Keep your garden growing - see what to plant right now

Growing Florence Fennel, also Finocchio

Jan F M A M J J A S O N Dec
    S T P              

(Best months for growing Florence Fennel in USA - Zone 5a regions)

S = Plant undercover in seed trays T = Plant out (transplant) seedlings P = Sow seed

  • Easy to grow. Sow in garden. Sow seed at a depth approximately three times the diameter of the seed. Best planted at soil temperatures between 50°F and 77°F. (Show °C/cm)
  • Space plants: Thin to 6 inches
  • Harvest in 14-20 weeks.
  • Compatible with (can grow beside): Lettuce, Chicory, Cucumber, peas, sage
  • Avoid growing close to: Beans, tomatoes
  • A fennel seedling
    A fennel seedling
  • Ready to use
    Ready to use

This is a perennial grown as an annual as the stems become more fibrous with age. Both seeds and leaves have a mild aniseed flavour. With its feathery leaves it makes a good background plant in a border. Grows to approx 1.5m (5ft) Can be repeat sown throughout the year or left to self seed.

Fennel prefers well-drained fertile soil.

Culinary hints - cooking and eating Florence Fennel

The swollen base of the stem is used.

Slice and steam/stir-fry the bulb, or use raw/grated in salads. Can be cooked and served with sauces or butter.

Your comments and tips

12 Mar 09, gay staurup (Australia - temperate climate)
i have a question: the old fennel plant is still in the ground. will it grow a new bulb from that or should i sow seed to get new plants?
14 Mar 09, sonofkit (Australia - cool/mountain climate)
As fennel is a perennial I would expect new growth to come from the old plant. Also, for cooking - slice lengthwise in half, or more if they are big, place in a baking tray, sprinkle with salt & pepper, drop in some butter and bake covered at about 180c for about 20 mins.
11 Sep 09, nicola dobiecka (United Kingdom - warm/temperate climate)
Do you have to get certain seed which can be planted now? I have some seed but the packet says to only sow it in spring/summer... it doesn't say you can sow it in autumn as well? Thanks Nic ;o)
30 Jan 10, Dion Italiano (Australia - temperate climate)
I am in pinjarra W.A and would like to know the right time to plant my seed?And can you let it grow above the ground like an onion or a beetroot?Because in recent times i've been told that as they grow you need to pack them up.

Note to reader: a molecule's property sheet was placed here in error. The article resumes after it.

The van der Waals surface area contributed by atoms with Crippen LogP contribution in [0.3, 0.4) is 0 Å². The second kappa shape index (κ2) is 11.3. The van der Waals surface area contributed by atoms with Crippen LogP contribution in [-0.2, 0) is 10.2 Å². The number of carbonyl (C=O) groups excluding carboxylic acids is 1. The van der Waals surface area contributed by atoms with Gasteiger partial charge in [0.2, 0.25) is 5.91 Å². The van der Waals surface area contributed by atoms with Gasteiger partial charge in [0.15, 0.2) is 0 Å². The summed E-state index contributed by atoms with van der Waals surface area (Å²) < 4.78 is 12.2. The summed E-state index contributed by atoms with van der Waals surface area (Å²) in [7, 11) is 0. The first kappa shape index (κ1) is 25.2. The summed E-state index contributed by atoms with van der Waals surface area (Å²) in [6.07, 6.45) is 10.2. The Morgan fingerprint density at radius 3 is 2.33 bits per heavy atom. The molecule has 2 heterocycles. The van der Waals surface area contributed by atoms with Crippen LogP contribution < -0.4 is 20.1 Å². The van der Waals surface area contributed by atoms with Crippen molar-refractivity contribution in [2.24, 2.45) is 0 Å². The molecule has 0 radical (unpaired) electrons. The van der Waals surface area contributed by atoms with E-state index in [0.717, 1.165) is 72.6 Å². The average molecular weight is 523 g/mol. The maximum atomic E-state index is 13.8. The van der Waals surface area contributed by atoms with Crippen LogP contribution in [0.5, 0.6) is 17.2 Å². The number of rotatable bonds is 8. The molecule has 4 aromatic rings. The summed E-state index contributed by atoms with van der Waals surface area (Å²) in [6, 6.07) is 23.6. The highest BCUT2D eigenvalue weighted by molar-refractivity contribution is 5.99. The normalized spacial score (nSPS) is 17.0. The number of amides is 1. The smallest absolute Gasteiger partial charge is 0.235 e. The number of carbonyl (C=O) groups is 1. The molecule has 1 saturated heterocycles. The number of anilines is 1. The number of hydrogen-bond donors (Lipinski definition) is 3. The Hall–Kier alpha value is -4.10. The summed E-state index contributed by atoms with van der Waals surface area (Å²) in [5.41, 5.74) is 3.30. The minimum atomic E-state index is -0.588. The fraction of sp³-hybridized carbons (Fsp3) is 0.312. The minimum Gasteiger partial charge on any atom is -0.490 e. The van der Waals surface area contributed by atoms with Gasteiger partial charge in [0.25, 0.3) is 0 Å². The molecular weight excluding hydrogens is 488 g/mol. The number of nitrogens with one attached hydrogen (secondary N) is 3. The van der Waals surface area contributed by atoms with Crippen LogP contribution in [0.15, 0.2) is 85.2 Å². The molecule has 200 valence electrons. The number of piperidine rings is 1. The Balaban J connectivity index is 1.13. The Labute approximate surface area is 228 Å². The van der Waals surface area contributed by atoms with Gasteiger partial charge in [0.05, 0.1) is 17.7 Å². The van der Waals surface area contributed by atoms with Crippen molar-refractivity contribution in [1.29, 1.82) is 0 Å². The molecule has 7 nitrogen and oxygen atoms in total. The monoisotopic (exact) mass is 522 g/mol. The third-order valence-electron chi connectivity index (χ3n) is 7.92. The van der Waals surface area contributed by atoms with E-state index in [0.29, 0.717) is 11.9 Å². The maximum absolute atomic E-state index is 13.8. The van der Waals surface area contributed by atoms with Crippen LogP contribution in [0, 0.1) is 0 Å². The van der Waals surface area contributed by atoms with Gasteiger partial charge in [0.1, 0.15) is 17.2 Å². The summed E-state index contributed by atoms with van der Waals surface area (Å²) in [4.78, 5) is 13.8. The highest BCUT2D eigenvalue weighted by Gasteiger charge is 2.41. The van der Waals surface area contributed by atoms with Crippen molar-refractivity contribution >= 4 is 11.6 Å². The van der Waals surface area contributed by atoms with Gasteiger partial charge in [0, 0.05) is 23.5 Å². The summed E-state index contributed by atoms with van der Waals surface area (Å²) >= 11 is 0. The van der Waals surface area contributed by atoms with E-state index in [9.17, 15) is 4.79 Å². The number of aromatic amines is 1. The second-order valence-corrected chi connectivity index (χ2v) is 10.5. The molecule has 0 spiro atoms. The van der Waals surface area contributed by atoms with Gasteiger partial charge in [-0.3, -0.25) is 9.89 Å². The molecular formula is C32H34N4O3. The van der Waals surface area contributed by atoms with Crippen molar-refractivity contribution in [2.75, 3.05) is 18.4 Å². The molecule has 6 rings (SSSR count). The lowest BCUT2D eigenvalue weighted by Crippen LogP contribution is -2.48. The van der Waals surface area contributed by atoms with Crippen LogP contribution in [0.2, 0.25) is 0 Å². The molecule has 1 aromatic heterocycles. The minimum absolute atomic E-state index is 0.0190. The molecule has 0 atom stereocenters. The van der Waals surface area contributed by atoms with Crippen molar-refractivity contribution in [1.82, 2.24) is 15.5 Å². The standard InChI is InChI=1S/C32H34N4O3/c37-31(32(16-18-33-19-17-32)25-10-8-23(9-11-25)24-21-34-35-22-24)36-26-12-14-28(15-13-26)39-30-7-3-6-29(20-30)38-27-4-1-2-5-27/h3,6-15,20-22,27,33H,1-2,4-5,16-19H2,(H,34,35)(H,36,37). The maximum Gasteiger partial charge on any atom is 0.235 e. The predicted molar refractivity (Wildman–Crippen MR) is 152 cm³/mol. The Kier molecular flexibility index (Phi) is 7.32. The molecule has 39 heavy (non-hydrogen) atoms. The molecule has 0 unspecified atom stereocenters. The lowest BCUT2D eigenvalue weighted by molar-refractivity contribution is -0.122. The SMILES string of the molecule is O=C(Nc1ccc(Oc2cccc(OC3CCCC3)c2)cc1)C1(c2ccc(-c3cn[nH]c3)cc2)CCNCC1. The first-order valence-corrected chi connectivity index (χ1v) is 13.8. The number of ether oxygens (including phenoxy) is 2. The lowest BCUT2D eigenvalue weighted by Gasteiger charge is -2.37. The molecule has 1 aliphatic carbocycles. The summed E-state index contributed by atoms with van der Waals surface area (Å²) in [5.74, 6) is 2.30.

10 Feb 10, Janet (Australia - cool/mountain climate)
That explains why my fennel just grew up and went to seed without growing a bulb. I planted it in late spring but it obviously should have been late summer/autumn.
24 Apr 10, Jane (Australia - temperate climate)
@ Janet You may have planted the wrong kind of fennel There are two kinds. Florence Fennel produces the bulb at the bottom and Bronze Fennel just goes to seed and is usually grown for the seeds or the feathery leaves. Bronze fennel is the one that grows along the sides of the roads (feral) in many parts of Australia.
13 Jul 10, Jack (Australia - temperate climate)
The fennel I planted has several bulbs growing together (that's how it came. Should I separate them, if so, how?
12 Sep 10, Jan Rawlinson (New Zealand - temperate climate)
Does anyone have any tips/advice on germinating Florence Fennel? It grows really well in our region but germination seems a bit hit & miss whether I use a heat pad or not. Cheers...Jan
16 Apr 12, Mel Sperryn (New Zealand - temperate climate)
Fennel might need a period of cold to break its dormancy. try putting it in the refigerator for a while before germinationg it.
27 Jan 11, ingrid (Australia - temperate climate)
Where can I buy Florence Fennel seed? I live in monbulk Vic
Showing 1 - 10 of 43 comments

The fennel I planted has several bulbs growing together (that's how it came. Should I separate them, if so, how?

- Jack

Please provide your email address if you are hoping for a reply


All comments are reviewed before displaying on the site, so your posting will not appear immediately

Gardenate App

Buy the app for iPhone/iPod, iPad or Android and support Gardenate

Planting reminders

Join 30,000+ gardeners who rely on Gardenate. Subscribe to our free planting reminders email newsletter


Home | Vegetables and herbs to plant | Climate zones | About Gardenate | Contact us | Privacy Policy

This planting guide is a general reference intended for home gardeners. We recommend that you take into account your local conditions in making planting decisions. Gardenate is not a farming or commercial advisory service. For specific advice, please contact your local plant suppliers, gardening groups, or agricultural department. The information on this site is presented in good faith, but we take no responsibility as to the accuracy of the information provided.
We cannot help if you are overrun by giant slugs.